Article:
Asleep at School

Reference:  Advance for Speech Pathologists and Audiologists  12/14/11

Sleep deprivation impacts academics and safety.

From memory to judgment, attention span, emotional stability and even immunity, sleep deprivation negatively affects school-age children,” reports Kristin Avis, MD, a sleep specialist and assistant professor of pediatrics at the University of Alabama at Birmingham (UA.  Of children under age 18, 60 percent polled by the National Sleep Foundation (NSF) complained of being tired during the day, and 15 percent reported falling asleep at school.

The NSF has guidelines for how much sleep children of various ages require.  Three-five year-olds need 11 to 13 hours per night, while 5-to 12-year olds need 10-11 hours.

“As for adolescents, it’s a common myth that they need less sleep and can handle only seven or eight hours,” said Dr. Avis.  “They actually need nine hours of sleep.  That’s typically the most sleep-deprived population in school.

A student can make up for the lack of one good night’s sleep, but going an entire school week without sufficient rest can be detrimental, she noted.  “You can sleep until noon on Saturday and feel caught up, but then you will go to bed later that night, sleep in on Sunday, and then repeat the cycle into the new school week.”

Children need a suitable amount of sleep every night.  Their bedrooms should be as tranquil as possible, which means removing noise-makers.

“On average, there are three to four electronic gadgets in a kid’s room,” Dr. Avis reported.  “It’s been shown that even sleeping with a television on deprives them of 20 minutes of sleep per night, which may not sound like a lot but adds up over a week’s time.

‘Cell phones are often used as an alarm clock, but for about $5 you  can invest in a real alarm clock so the phone can be turned off,” added Stephanie Wallace, MD, assistant professor of pediatrics at UAB.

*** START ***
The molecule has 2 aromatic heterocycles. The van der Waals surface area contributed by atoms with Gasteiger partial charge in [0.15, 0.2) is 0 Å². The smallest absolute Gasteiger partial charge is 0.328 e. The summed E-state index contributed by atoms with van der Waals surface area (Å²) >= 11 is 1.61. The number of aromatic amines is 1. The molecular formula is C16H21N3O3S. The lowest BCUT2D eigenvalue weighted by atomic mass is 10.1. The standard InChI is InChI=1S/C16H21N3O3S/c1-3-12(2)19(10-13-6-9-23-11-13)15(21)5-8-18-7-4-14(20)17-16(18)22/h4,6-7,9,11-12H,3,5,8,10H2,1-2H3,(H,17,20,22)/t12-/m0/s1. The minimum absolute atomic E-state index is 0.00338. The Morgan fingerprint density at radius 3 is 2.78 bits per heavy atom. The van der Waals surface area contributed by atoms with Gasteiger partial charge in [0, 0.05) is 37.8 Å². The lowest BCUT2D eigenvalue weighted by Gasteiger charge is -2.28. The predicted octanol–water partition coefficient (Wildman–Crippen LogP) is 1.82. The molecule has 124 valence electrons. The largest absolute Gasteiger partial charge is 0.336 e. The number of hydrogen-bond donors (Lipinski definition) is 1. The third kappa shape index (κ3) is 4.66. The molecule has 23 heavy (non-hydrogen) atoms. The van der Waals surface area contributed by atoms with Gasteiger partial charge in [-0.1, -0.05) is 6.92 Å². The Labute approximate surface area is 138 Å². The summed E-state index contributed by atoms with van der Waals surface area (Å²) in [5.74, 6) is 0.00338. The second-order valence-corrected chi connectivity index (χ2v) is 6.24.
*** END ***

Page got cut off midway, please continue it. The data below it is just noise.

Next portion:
Dr. Avis is exploring further what a bad night’s rest can do to a child.  She and David Schwebel, PhD, professor of psychology and director of the Youth Safety Lab at UAB, are studying sleep deprivation and pedestrian injury and general safety among children.

SLPCorner: Everyday Language Activities: Grocery Shopping with a Toddler

by Becca Jarzynski, MS, CCC-SLP

Reference: and written for parents. 

I included this post in my blog because I think it is important for Moms to realize they cannot do it all, but incorporating language stimulation in the midst of everyday life can be a nice balance. -Pam Hass, M.A. CCC-SLP 

In her post, Ellen explains that her son Max gets therapy sessions throughout his week but that “the sessions are only 45 minutes to an hour long and it’s the ways we put those therapy techniques into practice that matter most.”  She goes on to describe how attempting to accomplish therapy carryover at home used to be overwhelming and somewhat guilt-provoking, especially when therapists would leave long lists of tasks to be accomplished.  Then, Ellen reflects on how she has learned to do only what she can and let the rest go (yah!) and, most importantly, how she has learned to integrate the things Max needs into fun family activities that they were doing anyway.  Yes, I thought when I read her post. Yes.  That’s exactly what we are trying to encourage families to do when we work with them and their children as early intervention professionals.